Miller believes the trend of work-live arrangements will continue to grow, especially with professionals who spend more time out in the field than in a cubicle. “The live-work trend is going to continue, thanks to broadband and high-speed Internet,” he said.
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12/13/02 San Antonio Business Journal
Friedrich building is continuing to garner tenant interest
Developers John Miller and Eugene Simor recently inked a couple of more leases at one of their large-scale redevelopment projects: the former Friedrich Air Conditioning Building at 1617 E. Commerce. Local firms West East Design Group and Lopez Salas Architects became the newest tenants of the East Side building.
“We’re getting there,” says Miller, referring to getting the industrial building cleaned up and leased up. “The first word out of anyone’s mouth when they get here is, ‘Wow’- which means we must be doing a good job.”
And the project could receive some added momentum soon, Miller continues. He and Simor recently applied for a Section 108 Loan with the city of San Antonio. The loan, which is backed by the U.S. Department of Housing and Urban Development (HUD), enables state and local governments to obtain money that can be used for stimulating economic and community revitalization in certain parts of a city.
The Section 108 loan would be used in conjunction with another $1.5 million grant the Simor and Miller received about two years ago from HUD – under the Brownfields Economic Development Initiative – also geared toward distressed properties like the Friedrich. Together, the grant and the loan will be used to finish the infrastructure of the Friedrich, as well as to complete development of phase one of the project – which calls for renovating a total of 85,000 square feet of space in the building for commercial tenants.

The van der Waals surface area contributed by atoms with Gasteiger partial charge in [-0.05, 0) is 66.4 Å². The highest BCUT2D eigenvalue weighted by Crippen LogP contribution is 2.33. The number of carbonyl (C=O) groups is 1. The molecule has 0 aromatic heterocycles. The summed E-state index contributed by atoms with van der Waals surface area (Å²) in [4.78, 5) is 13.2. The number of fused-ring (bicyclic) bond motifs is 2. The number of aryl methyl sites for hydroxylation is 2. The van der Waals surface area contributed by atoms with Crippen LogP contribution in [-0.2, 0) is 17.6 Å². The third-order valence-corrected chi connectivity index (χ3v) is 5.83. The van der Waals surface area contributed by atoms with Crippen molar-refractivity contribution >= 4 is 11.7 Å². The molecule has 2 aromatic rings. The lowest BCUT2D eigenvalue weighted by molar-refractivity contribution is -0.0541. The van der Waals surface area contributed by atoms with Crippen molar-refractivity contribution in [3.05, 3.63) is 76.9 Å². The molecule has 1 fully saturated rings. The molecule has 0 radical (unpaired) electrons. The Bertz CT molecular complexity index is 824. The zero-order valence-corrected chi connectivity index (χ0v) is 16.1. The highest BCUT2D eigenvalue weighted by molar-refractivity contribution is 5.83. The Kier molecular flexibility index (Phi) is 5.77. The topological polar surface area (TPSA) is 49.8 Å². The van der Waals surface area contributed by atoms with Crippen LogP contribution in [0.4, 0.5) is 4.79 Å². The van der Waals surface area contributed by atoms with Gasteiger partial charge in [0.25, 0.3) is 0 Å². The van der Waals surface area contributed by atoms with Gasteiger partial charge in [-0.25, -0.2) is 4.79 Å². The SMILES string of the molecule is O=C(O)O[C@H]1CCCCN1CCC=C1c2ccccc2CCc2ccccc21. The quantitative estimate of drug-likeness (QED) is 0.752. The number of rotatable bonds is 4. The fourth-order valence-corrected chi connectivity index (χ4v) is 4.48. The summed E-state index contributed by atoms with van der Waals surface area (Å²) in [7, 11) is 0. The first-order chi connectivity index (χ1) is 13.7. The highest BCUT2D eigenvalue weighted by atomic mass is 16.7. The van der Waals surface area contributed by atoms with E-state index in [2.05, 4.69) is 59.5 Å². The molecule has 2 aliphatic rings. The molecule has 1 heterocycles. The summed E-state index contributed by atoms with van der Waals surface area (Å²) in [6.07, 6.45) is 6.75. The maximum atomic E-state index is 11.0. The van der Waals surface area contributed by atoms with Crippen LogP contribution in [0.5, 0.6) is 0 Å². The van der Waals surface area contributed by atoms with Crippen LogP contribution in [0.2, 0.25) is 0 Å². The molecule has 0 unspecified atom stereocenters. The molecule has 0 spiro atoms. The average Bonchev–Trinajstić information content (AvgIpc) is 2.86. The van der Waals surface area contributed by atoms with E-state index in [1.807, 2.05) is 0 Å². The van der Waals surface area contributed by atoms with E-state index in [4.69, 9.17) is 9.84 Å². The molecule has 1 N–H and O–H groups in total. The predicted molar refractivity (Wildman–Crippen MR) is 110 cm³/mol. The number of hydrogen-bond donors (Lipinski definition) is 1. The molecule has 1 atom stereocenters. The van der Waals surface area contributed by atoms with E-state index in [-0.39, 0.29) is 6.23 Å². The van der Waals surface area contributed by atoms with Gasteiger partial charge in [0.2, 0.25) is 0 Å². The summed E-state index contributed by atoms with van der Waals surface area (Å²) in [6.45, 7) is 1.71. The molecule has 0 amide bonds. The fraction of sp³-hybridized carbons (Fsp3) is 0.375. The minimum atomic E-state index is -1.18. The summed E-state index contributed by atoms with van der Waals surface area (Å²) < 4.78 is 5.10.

“This has been a tougher deal than I imagined,” says Miller of the Friedrich project, “but it’s looking better than I imagined, too. With new tenants like West East and Lopez Salas,” Miller continues, “we know there is a demand (for our project).”
Indeed, the Friedrich was the perfect project for what West East principal Chris Kimm had in mind for his design firm’s new digs. “We fell in love with the big, empty space,” he says. “We knew we could make something out of it.” “It lends itself to some forms and shapes for an industrial look – which is sort of in trend right now,” Kim continues. “We did what we wanted to do – expressed our feelings and desires.”
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12/13/99 San Antonio Business Journal
Urban Ice Duo Acquires East Side Complex for Telecom Site
John Miller and Eugene Simor, who are busy renovating and leasing the Old Friedrich Building, have purchased another industrial-type behemoth on the East Side of downtown. The partners have scooped up the Merchant’s Cold Storage Co. complex at 1305 E. Houston, under the cool partnership name Urban Ice, with plans to turn part of the facility into a telecom switch center.
The 133,000 square foot complex is made up of five single-story buildings and one four-story building. He says the design of the main 65,000 square-foot, four-story building is ideal for the switching operation. It has very few windows and can support heavy loading capacity to handle the switching equipment. The buildings have tremendous electrical capacity and are adjacent to several sources of fiber.
01/14/00 San Antonio Business Journal
Two high-tech firms plan to call Friedrich Building home
The Old Friedrich Building a high-tech center? Perhaps not yet, but the developers of the adaptive reuse project are in the process of bringing in two new high-tech firms to boost the redevelopment of the former industrial building.